A couple weeks after I arrived, happened to notice a museum during my drive around tours so went for a visit.
Don’t know what was wrong here, I don’t think I was shaking at all, but here you have it, all fuzzy picture of a stove style I remember from the cabin my family stayed in when I was 2 years old. This style of washing machine was what we had in the cabin. First mom would heat up water on the wood stove, remove the agitator, fill the washer, wash dishes in the washer tub, than reheat that same water for when my brother and I needed a bath. Once the used water was warm, she’d pour it back into the washer, than plop Dan and me in there. We would have lots of fun spinning around on the shaft. And we’d get clean. Our washing machine didn’t have that fancy schmancy auto-open wringer. So we had to be careful not to mess around and put our fingers in between the rollers when we helped mom do the laundry. It was a small cabin, in the winter, so nothing else to do but help mom. Some old radio gear from WWII. Beautiful old piano. An odd design I’ve never had the pleasure to tickle the ivories on.
And then in the back room of the museum is a display of all the nuclear stuff from nearby. The government blew bunches of bombs in the desert nearby, and they dug that nuclear waste material repository near here too.
People have donated most of these old buildings and they are refurbished by volunteers for display. Of course they have historical significance. Like first this and largest that. First school house in Pahrump. Actually in fairly good condition. Or the volunteers did an excellent job of refurbishing the building. A dry good store from the 1880’s. Check out the imported wood. From California. Betcha that it would be fairly comfortable inside even during some of the summer. It’s so dry here in the desert that wood doesn’t tend to rot too quickly so buildings last for decades longer than in wet areas just normally, and potentially longer if they are cared for.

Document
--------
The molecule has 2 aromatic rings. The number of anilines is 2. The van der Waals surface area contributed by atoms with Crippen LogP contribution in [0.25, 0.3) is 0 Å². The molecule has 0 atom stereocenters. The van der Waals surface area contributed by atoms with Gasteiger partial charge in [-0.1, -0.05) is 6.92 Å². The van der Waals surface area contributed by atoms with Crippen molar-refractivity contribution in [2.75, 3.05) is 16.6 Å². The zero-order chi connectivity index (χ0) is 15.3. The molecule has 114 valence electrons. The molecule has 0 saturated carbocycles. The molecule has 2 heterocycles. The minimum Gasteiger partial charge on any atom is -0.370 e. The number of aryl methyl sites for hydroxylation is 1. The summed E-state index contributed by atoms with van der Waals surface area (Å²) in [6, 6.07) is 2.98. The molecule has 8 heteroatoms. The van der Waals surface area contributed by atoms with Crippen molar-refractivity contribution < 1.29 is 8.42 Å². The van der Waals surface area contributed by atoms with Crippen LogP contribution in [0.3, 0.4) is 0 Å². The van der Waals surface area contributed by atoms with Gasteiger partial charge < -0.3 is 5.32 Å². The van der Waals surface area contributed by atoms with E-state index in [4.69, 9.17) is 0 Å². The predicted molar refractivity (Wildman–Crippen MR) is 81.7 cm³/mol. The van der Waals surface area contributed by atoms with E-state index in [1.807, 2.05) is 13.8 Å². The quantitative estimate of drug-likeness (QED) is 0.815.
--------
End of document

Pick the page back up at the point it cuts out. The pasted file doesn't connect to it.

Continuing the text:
Interesting water towers over a hundred years old. Wood was from California. Buildings were re-purposed several times over the decades. And now for a look inside the schoolhouse. I doubt it looked this good the last few years it was in use. Looks pretty nice now though. Now over to visit the store. And a recreation of an old mine shaft with equipment. And that’s the end of the museum tour. I enjoyed reliving that.
It was about this time that my brother came over to visit from Rosamond. Brought me his electric tooth brush that he wanted me to change the battery. Plus he’d never visited Pahrump all the times he’d headed for Las Vegas so, why not? We had a good time hanging out and visiting three different restaurants over three nights. Two Thai and the one out at the winery. All were good.
And soon after I noticed that my surge tank was leaking. Just one tiny drop, but that was enough for me to get a new tank on the way, and make an appointment with the local RV repair shop.
Until next time, thanks for reading…